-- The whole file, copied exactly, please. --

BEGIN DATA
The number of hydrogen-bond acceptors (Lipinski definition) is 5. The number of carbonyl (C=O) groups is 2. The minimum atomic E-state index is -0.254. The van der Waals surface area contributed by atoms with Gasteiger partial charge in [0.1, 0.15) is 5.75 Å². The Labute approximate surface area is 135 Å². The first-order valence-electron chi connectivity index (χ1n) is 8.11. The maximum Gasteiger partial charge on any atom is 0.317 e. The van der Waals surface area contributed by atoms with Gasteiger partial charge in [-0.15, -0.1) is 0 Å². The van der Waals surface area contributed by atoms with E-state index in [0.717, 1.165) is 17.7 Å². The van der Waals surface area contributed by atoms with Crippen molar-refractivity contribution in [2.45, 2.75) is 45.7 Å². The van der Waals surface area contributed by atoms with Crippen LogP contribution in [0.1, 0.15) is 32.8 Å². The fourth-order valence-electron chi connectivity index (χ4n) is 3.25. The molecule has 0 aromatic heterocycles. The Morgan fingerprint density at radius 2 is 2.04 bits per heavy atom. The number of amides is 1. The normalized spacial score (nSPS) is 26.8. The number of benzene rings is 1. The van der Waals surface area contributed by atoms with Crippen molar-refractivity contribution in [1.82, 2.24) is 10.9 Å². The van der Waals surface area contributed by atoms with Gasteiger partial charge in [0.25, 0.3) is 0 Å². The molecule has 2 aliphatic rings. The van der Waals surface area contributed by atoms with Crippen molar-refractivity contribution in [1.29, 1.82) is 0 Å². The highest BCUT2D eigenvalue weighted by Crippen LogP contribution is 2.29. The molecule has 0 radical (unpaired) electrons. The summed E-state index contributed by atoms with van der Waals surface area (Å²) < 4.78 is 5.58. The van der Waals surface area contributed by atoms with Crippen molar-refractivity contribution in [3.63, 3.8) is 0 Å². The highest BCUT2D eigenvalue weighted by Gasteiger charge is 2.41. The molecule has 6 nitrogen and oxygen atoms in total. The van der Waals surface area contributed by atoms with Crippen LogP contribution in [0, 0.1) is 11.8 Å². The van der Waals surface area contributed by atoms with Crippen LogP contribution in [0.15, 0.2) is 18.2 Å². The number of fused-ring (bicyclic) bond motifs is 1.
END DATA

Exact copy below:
The number of hydrogen-bond acceptors (Lipinski definition) is 5. The number of carbonyl (C=O) groups is 2. The minimum atomic E-state index is -0.254. The van der Waals surface area contributed by atoms with Gasteiger partial charge in [0.1, 0.15) is 5.75 Å². The Labute approximate surface area is 135 Å². The first-order valence-electron chi connectivity index (χ1n) is 8.11. The maximum Gasteiger partial charge on any atom is 0.317 e. The van der Waals surface area contributed by atoms with Gasteiger partial charge in [-0.15, -0.1) is 0 Å². The van der Waals surface area contributed by atoms with E-state index in [0.717, 1.165) is 17.7 Å². The van der Waals surface area contributed by atoms with Crippen molar-refractivity contribution in [2.45, 2.75) is 45.7 Å². The van der Waals surface area contributed by atoms with Crippen LogP contribution in [0.1, 0.15) is 32.8 Å². The fourth-order valence-electron chi connectivity index (χ4n) is 3.25. The molecule has 0 aromatic heterocycles. The Morgan fingerprint density at radius 2 is 2.04 bits per heavy atom. The number of amides is 1. The normalized spacial score (nSPS) is 26.8. The number of benzene rings is 1. The van der Waals surface area contributed by atoms with Crippen molar-refractivity contribution in [1.82, 2.24) is 10.9 Å². The van der Waals surface area contributed by atoms with Gasteiger partial charge in [0.25, 0.3) is 0 Å². The molecule has 2 aliphatic rings. The van der Waals surface area contributed by atoms with Crippen molar-refractivity contribution in [1.29, 1.82) is 0 Å². The highest BCUT2D eigenvalue weighted by Crippen LogP contribution is 2.29. The molecule has 0 radical (unpaired) electrons. The summed E-state index contributed by atoms with van der Waals surface area (Å²) < 4.78 is 5.58. The van der Waals surface area contributed by atoms with Crippen molar-refractivity contribution in [3.63, 3.8) is 0 Å². The highest BCUT2D eigenvalue weighted by Gasteiger charge is 2.41. The molecule has 6 nitrogen and oxygen atoms in total. The van der Waals surface area contributed by atoms with Crippen LogP contribution in [0, 0.1) is 11.8 Å². The van der Waals surface area contributed by atoms with Crippen LogP contribution in [0.15, 0.2) is 18.2 Å². The number of fused-ring (bicyclic) bond motifs is 1.